Hundreds of immigrants in France who are working on the coronavirus frontline have had their citizenship applications fastracked.
The interior ministry invited people who helped with efforts against COVID-19, such as healthcare professionals, cleaners, childcare and shop workers, to apply for sped-up neutralisation.
“Foreign workers gave their time and swung into action for all of us during the COVID crisis,” said Marlène Schiappa, France’s junior minister for citizenship.
“It is now up to the Republic to take a step toward them.”
To receive French citizenship, the applicant must usually have been a resident in France for five years with a steady income and demonstrated integration into society.
But the initiative, announced in September, means those working on the COVID-19 frontline could be granted citivenship if they have lived in France for only two years.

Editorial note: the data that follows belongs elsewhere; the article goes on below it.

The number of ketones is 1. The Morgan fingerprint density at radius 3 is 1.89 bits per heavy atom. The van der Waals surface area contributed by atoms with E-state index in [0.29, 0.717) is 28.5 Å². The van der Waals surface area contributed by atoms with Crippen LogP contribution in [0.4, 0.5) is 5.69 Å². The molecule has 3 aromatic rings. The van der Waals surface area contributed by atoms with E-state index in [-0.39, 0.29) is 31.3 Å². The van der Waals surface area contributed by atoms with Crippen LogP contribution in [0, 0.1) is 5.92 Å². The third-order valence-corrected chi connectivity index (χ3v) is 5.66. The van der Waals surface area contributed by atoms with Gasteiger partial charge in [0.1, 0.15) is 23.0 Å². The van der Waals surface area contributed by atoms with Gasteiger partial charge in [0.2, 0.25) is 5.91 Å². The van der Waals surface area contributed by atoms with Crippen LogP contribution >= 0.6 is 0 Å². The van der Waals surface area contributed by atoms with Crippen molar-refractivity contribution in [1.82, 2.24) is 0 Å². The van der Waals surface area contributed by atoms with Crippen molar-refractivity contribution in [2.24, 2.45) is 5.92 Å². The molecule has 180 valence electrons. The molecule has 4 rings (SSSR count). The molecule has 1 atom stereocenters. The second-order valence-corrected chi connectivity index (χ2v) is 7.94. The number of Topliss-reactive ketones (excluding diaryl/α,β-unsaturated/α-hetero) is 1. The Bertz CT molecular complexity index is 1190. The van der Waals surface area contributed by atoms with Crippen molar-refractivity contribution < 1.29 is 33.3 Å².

More than 70 applicants have obtained citizenship since September and 693 more are in the final stage of the process, authorities said.
France is the fifth-worst hit country by coronavirus, reporting over 2.4 million infections and more than 60,000 deaths since the outbreak started in February. The country's care homes have been particualrily affected.
France has previously strayed from its citizenship rules.
In 2018, Mamoudou Gassama, a migrant from Mali, was made a French citizen after he heroically rescued a four-year-old boy who was hanging from a balcony.
Africans make up the most immigrants in France.
In 2019, 46,5% of immigrants in France were born in Africa, while 33,3% were bprn in Europe.